cheaper equipment found ways to claim lower dotpitch with horizontal
measurements instead of diagnal or vertical (with the more impressive
number in 72-point font and the less interresting ones at 6-point.)

With the addition of monitor sizes, vendors started selling monitors based
on the CRT size - not the viewable area, which is often in "()" or in
small print.

Tape drives that are sold based on an assumption of 2:1, 3:1 and sometimes
4:1 hardware compression!

One of the latest (within the past 2 years or so) items for consumers with
monitors has been "refresh rate". Mags say, "You want a high refresh rate
for your monitor as that signifies quality."

Of course vendors look to try to improve their monitors, but ony as much
as is necessary. The vendors have seen this and will claim "140Hz
refresh rate" and then in small print (at 640x480 or 320x440) while the
Mags that performed their side-by-side tests did all of their tests at
1024x768. (This is not the case now so much, but earlier comparisons used
higher resolutions so as to better filter out the monitors that were not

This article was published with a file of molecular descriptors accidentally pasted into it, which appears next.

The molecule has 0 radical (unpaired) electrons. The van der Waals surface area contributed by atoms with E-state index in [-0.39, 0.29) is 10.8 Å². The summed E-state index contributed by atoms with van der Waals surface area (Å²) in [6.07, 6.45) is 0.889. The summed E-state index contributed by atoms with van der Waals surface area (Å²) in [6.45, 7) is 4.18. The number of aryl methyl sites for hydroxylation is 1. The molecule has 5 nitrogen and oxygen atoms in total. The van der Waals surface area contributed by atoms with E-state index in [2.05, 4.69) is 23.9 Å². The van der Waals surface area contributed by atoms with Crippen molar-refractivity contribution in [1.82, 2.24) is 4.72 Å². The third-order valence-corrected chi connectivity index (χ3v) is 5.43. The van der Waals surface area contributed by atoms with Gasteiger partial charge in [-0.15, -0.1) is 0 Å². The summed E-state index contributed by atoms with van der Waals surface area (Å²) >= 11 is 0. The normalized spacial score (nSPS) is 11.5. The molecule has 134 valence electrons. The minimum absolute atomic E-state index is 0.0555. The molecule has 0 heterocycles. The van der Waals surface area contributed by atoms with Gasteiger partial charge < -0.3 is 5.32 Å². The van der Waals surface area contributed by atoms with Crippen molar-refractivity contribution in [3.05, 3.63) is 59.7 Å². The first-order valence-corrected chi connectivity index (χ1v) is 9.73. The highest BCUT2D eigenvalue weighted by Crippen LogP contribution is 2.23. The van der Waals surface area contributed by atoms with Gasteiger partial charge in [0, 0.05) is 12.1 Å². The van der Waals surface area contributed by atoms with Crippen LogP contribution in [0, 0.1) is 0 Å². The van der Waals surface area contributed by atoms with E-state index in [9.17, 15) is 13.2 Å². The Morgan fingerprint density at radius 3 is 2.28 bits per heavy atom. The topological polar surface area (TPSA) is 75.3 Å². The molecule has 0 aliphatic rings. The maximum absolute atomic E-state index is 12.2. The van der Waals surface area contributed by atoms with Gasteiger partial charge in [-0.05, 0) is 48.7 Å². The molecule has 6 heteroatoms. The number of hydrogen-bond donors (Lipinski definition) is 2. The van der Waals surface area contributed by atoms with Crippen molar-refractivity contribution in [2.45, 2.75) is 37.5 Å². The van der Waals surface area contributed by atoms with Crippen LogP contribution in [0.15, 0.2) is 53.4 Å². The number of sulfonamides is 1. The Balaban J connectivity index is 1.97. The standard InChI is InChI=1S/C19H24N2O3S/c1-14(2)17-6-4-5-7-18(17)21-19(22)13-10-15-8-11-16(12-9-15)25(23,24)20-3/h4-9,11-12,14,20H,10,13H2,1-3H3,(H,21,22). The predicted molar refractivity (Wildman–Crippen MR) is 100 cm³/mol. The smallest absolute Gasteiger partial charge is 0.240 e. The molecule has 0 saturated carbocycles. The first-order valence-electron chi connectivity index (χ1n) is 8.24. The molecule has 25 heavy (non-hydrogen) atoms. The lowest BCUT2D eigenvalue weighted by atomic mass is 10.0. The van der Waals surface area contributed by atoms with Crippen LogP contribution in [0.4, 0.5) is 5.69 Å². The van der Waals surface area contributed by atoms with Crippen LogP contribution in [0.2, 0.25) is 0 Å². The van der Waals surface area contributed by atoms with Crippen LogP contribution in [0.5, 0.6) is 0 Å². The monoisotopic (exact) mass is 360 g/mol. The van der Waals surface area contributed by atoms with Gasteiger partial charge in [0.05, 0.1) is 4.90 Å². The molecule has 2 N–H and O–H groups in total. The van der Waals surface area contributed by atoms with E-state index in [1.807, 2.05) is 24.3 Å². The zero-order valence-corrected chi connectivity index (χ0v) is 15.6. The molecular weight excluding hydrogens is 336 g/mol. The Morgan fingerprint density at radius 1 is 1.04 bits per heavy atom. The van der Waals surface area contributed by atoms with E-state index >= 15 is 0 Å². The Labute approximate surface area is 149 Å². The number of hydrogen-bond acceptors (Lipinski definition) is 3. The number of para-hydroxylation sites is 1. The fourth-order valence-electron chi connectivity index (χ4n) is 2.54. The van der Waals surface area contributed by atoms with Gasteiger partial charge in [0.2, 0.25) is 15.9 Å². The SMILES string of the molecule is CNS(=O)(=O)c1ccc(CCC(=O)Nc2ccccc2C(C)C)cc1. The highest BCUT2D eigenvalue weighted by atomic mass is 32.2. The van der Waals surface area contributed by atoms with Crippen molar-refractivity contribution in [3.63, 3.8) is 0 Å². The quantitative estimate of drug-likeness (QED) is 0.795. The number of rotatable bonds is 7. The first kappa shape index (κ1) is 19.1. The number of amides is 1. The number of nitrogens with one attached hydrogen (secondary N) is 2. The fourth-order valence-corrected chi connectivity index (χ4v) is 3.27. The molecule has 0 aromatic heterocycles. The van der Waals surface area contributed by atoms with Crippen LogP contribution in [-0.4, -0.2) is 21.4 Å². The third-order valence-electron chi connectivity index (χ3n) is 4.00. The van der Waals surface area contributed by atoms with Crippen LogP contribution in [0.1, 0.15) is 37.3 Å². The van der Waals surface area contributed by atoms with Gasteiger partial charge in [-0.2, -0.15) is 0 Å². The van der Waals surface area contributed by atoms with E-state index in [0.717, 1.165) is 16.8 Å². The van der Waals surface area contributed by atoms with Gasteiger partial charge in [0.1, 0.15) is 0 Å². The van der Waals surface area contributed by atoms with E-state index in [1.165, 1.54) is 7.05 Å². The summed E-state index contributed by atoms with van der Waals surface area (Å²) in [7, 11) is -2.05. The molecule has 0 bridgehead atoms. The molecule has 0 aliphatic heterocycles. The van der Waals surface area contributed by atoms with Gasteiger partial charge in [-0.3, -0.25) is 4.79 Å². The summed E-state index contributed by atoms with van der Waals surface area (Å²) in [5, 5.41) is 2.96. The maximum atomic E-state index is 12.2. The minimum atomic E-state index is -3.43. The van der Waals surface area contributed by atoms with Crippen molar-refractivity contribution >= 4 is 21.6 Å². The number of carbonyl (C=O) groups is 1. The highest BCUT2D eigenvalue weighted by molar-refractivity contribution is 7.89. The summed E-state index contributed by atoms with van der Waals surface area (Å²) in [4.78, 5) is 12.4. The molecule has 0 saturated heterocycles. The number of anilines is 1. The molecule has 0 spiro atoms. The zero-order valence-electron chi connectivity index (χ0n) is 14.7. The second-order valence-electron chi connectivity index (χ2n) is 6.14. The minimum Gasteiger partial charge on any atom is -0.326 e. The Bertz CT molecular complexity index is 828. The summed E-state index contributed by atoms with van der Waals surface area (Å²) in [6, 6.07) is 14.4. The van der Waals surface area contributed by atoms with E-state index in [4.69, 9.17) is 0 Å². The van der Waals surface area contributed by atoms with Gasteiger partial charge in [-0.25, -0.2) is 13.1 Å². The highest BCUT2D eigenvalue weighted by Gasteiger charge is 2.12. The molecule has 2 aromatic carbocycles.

as good and have the differences be more obvious.) However, the dumb-ass
consumer just remembers "high refresh-rate, high refresh rate, high..."

Um. Ok. Where was I?
Oh yeah...

Sure, there are bad Intel systems and bad non-intel systems, but systems
that use the non-celleron intel chips, in larger cases, or from
main-stream vendors (Dell seems to use rather standard and stable hardware
but are frequently more expensive, while Gateway's systems seem to be made
from cheaper parts, but also frequently cost less) seem to work
better than the systems made at new computer shops with no history, and
people you do not know.

When you know the people who make the systems, and you know their
reputation, that can make a HUGE difference in the quality of the system
you purchase.

My last comment in this message on Intel vs. Athlon:
One feature that was true, but I am not so sure it is anymore, is an Intel
Pentium III based system can still function for the most part when the
heat sync+fan on the CPU fail. (Built-in themostat for throttling speed
when temperatures get to high in the newer Pentiums) while failure in the
fan+heat sync in the AMD chips leads to melt-down. This last item was true
when I bought the last batch of servers, and is another reason I had for
going with Intel.

There was a nifty video showing these effects.... let me find it.


Version: 3.12
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     Systems Department Operating Systems Analyst for the SSU Library

On Thu, 28 Mar 2002, Rod Roark wrote:
> LUGOD's web and mailing list server is an Athlon system built 
> by little ol' me, and has been running reliably for the past 
> 4 1/2 months now.
> -- Rod
>    http://www.sunsetsystems.com/
> On Wednesday 27 March 2002 09:25 pm, Bill Broadley wrote:
> > > In my limited experience, Athlon systems build by small outfits or